Controversy exists regarding the optimal energy prescription to promote successful long-term behavioral management of obesity. Prescribing intake of 1,000 (vs. 1,500) kcal/day may produce larger initial weight reduction, but long-term advantage remains unclear. The effects of prescribing 1,000 versus 1,500 kcal/day on 6- and 12-month weight changes within behavioral treatment of obesity were examined.
DESIGN AND METHODS:
Participants were 125 obese women (mean ± SD; BMI = 37.84 ± 3.94 kg/m(2) ) randomly assigned goals of 1,000 or 1,500 kcal/day.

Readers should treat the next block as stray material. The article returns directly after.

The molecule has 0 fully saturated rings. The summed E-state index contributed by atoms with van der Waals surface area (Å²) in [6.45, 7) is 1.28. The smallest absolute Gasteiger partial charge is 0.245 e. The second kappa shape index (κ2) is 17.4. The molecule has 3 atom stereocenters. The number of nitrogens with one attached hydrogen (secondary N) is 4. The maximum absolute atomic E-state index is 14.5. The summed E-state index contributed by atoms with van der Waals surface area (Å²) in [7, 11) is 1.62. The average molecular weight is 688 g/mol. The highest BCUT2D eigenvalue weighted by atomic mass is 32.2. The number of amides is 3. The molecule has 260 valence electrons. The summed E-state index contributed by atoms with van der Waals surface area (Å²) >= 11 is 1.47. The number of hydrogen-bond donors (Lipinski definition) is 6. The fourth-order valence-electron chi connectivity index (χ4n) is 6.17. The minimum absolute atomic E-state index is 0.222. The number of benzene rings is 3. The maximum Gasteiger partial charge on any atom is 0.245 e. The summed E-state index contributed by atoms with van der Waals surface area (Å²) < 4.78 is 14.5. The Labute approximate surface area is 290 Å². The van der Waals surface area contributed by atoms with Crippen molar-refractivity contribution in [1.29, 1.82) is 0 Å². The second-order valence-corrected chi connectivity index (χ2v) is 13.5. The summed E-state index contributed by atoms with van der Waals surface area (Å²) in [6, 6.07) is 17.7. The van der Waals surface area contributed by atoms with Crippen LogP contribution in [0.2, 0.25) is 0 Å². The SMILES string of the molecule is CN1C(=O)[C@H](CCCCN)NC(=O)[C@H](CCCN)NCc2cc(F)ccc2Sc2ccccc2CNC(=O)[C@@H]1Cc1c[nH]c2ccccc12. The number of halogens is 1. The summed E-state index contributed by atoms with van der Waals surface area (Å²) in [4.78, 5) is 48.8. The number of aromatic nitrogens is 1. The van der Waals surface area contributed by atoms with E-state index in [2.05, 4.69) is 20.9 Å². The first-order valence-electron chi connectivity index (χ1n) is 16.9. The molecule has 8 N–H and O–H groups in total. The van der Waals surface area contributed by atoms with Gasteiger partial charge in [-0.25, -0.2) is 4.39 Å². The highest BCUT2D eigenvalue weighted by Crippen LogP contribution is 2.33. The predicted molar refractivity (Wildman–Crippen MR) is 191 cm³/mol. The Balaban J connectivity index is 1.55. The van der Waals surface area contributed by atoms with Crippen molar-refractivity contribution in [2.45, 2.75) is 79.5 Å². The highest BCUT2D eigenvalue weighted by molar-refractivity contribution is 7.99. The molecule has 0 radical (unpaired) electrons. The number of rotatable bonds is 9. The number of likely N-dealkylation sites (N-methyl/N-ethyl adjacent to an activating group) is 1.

From months 0 to 6, participants prescribed 1,000 kcal/day lost more weight than those prescribed 1,500 kcal/day (mean ± SE = -10.03 ± 0.92g vs. -6.23 ± 0.94 kg, P = 0.045); however, from months 7 through 12, only the 1,000 kcal/day condition experienced a significant weight regain (1.51 ± 0.77 kg, P = 0.025). Baseline caloric consumption moderated the effect of treatment on regain; participants with baseline intakes ≧2,000 kcal/day who were assigned 1,000 kcal/day were significantly more susceptible to weight regain than those assigned 1,500 kcal/day (P = 0.049). At month 12, a significantly greater percentage of 1,000 kcal/day participants achieved weight reductions of 5% or more than those prescribed 1,500 kcal/day.
Encouraging obese individuals in behavioral treatment to adhere to a 1,000 kcal/day intake may increase their likelihood of achieving clinically meaningful weight losses.